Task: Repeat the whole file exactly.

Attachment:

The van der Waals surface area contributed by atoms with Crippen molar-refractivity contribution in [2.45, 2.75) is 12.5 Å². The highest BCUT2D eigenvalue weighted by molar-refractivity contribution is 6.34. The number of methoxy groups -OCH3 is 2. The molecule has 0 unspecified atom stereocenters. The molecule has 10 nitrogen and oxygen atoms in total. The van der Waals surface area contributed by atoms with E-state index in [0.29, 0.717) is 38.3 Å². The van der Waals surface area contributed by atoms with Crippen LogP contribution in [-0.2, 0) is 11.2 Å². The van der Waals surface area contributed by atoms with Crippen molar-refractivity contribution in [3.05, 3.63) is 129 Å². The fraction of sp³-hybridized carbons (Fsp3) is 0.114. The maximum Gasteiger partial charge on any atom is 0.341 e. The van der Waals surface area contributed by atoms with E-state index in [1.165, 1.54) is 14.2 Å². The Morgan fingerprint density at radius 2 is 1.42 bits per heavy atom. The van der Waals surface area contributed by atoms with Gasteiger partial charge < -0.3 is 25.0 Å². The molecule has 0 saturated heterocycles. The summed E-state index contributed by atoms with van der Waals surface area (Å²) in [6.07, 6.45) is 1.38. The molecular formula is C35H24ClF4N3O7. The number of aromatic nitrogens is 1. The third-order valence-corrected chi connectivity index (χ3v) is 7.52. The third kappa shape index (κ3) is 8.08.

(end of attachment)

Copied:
The van der Waals surface area contributed by atoms with Crippen molar-refractivity contribution in [2.45, 2.75) is 12.5 Å². The highest BCUT2D eigenvalue weighted by molar-refractivity contribution is 6.34. The number of methoxy groups -OCH3 is 2. The molecule has 0 unspecified atom stereocenters. The molecule has 10 nitrogen and oxygen atoms in total. The van der Waals surface area contributed by atoms with E-state index in [0.29, 0.717) is 38.3 Å². The van der Waals surface area contributed by atoms with Crippen LogP contribution in [-0.2, 0) is 11.2 Å². The van der Waals surface area contributed by atoms with Crippen molar-refractivity contribution in [3.05, 3.63) is 129 Å². The fraction of sp³-hybridized carbons (Fsp3) is 0.114. The maximum Gasteiger partial charge on any atom is 0.341 e. The van der Waals surface area contributed by atoms with E-state index in [1.165, 1.54) is 14.2 Å². The Morgan fingerprint density at radius 2 is 1.42 bits per heavy atom. The van der Waals surface area contributed by atoms with Gasteiger partial charge < -0.3 is 25.0 Å². The molecule has 0 saturated heterocycles. The summed E-state index contributed by atoms with van der Waals surface area (Å²) in [6.07, 6.45) is 1.38. The molecular formula is C35H24ClF4N3O7. The number of aromatic nitrogens is 1. The third-order valence-corrected chi connectivity index (χ3v) is 7.52. The third kappa shape index (κ3) is 8.08.